GENEVA (Reuters) - A mother checking on her ex-husband’s sexual habits to protect their asthmatic child; a retiree frustrated with a neighbour who talks loudly on late-night conference calls; a woman angry with a family downstairs for hosting large play dates.
These are all client requests made to a Swiss private detective since the country imposed coronavirus confinement measures six weeks ago.
Christian Sideris, founder of Seeclop, a six-man detective agency in Geneva, has refused all but one of them, urging his callers to seek other solutions in extraordinary times, but the requests reveal the mounting frustration of living together.
“We have a lot of these types of cases because people are confined and on top of each other all day,” he said, describing some callers as “desperate”.
Normally, Sideris gets between two and four requests a year for such cases. Since lockdown began, he has had two a week.
He accepted the asthmatic child case since, after a week of trailing the father, it showed he had multiple girlfriends and visitors despite COVID-19 restrictions, a potentially important part of the custody dispute.
“In normal times, you would never have a judge who asks about his different mistresses or whether he stays far enough away in the grocery queue but these are not normal times,” said Sideris, one of Geneva’s 468 registered agents.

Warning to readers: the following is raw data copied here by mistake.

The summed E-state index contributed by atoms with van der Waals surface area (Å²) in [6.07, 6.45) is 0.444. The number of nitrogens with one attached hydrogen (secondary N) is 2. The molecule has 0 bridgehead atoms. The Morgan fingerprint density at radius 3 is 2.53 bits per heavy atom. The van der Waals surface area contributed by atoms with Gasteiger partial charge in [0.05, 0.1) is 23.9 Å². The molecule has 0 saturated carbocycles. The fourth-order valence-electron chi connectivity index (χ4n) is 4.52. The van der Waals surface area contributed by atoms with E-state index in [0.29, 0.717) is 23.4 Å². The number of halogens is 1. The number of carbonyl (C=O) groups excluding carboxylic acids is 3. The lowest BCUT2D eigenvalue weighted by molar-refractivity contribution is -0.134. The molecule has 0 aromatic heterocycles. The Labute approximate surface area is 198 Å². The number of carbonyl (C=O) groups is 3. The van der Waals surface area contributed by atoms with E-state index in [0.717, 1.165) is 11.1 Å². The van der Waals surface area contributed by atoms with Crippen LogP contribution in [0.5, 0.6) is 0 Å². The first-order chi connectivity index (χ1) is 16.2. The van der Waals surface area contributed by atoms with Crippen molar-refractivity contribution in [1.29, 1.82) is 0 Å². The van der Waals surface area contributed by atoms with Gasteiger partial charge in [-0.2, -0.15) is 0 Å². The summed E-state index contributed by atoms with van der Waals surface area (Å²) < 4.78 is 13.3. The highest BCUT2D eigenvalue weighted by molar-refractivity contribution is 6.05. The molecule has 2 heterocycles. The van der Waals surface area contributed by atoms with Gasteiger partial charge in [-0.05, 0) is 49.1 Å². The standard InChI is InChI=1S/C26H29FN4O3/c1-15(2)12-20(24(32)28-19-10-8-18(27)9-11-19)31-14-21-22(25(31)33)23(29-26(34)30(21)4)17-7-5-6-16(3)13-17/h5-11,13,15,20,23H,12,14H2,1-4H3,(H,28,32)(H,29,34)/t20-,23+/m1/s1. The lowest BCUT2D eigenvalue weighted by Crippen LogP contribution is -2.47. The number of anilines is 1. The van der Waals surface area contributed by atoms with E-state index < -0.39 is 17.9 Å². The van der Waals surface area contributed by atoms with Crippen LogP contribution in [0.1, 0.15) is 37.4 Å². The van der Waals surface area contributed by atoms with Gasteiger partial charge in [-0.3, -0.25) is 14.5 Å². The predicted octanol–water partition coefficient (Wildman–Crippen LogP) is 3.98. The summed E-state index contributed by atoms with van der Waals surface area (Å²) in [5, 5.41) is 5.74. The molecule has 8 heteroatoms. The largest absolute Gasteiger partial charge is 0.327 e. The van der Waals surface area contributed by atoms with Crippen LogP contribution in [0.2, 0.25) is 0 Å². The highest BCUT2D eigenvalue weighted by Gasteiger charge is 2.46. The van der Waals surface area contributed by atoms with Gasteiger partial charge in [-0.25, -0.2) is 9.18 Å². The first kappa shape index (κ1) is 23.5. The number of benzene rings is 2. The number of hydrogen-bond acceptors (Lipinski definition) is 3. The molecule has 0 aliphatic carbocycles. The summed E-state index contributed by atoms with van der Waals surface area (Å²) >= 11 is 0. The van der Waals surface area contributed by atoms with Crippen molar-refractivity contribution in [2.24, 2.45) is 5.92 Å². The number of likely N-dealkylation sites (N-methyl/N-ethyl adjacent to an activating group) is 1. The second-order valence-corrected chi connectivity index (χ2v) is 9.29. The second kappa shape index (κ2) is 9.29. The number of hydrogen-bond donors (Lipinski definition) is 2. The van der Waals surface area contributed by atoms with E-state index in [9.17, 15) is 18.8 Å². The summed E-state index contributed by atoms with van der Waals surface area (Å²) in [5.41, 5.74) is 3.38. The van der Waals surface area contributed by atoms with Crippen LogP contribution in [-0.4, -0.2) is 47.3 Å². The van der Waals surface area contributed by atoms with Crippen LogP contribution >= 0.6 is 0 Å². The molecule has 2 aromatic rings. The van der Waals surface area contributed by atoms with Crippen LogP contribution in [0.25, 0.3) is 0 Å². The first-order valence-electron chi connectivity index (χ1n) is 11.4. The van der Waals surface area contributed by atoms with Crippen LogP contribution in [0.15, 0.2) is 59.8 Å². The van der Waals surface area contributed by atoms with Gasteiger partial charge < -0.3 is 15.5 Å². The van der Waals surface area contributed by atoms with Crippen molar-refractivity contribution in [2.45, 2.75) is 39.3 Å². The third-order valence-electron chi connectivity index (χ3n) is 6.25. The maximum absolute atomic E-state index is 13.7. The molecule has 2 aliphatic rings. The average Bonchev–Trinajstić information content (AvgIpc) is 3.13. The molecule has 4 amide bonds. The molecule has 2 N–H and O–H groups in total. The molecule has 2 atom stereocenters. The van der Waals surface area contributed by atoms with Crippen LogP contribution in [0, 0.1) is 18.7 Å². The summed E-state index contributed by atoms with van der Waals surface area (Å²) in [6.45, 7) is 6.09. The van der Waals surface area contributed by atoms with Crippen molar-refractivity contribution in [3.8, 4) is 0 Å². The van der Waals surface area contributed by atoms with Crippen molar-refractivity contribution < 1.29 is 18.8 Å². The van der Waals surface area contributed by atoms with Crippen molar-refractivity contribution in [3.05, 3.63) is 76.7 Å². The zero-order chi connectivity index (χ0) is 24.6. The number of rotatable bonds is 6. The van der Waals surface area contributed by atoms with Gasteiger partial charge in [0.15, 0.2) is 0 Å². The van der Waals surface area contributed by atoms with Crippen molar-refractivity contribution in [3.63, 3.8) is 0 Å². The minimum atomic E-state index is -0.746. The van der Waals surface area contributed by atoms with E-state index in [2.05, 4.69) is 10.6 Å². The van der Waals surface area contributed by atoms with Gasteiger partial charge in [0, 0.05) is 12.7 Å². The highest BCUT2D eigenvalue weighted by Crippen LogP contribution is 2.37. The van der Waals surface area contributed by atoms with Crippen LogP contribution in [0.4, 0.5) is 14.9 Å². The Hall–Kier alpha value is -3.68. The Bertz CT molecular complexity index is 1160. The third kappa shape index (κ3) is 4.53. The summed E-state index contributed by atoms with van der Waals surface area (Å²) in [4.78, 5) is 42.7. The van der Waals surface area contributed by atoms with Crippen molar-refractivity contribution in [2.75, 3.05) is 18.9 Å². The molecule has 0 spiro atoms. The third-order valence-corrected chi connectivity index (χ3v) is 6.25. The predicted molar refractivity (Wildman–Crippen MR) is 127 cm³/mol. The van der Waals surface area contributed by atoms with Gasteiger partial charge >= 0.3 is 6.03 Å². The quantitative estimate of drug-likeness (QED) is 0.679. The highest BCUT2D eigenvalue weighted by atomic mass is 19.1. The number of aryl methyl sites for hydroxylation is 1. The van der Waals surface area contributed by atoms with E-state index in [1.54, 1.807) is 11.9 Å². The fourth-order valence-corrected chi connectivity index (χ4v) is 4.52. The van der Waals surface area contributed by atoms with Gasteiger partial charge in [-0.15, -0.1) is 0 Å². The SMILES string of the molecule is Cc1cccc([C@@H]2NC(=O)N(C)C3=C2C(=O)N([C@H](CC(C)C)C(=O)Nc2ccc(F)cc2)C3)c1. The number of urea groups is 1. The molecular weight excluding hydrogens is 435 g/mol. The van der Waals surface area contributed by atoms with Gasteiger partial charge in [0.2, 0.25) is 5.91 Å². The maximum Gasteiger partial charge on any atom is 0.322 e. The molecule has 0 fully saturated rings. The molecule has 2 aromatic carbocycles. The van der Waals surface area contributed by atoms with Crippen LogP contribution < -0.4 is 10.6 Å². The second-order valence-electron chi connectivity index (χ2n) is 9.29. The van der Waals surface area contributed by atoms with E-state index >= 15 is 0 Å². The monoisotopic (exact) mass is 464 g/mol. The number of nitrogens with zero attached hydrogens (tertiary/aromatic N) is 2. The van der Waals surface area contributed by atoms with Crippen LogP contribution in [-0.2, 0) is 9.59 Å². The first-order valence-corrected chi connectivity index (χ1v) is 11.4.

The Swiss are known for complaining about their neighbours, often using rules designed to keep the noise down. These are rigorously enforced in Geneva, where 16th Century protestant reformer John Calvin banned instrumental music when he was in charge.
Today, Geneva’s Public Health and Tranquility Law regulates the hours for practising a musical instrument and home DIY, with fines of up to 10,000 Swiss francs ($10,000). Running a bath after 9 p.m. is banned.
As the coronavirus crisis drags on, police said noise complaints in Geneva had more than doubled this month to 1,233, including about kids on scooters indoors and late-night home improvements.
One resident complained to police about a neighbourhood choir intended to cheer people up.
“We were disappointed and sad,” said resident Audrey Lecomte. The choir got off with a warning and responded by reducing the show’s length and placing chalk markers to encourage spectators to social-distance.
The police are back, but only to watch, and one grumpy neighbour said the music still went on for “too long”.
Reporting by Emma Farge in Geneva; Additional reporting by Cecile Mantovani in Geneva; Editing by Michael Shields, Matthew Lewis and Giles Elgood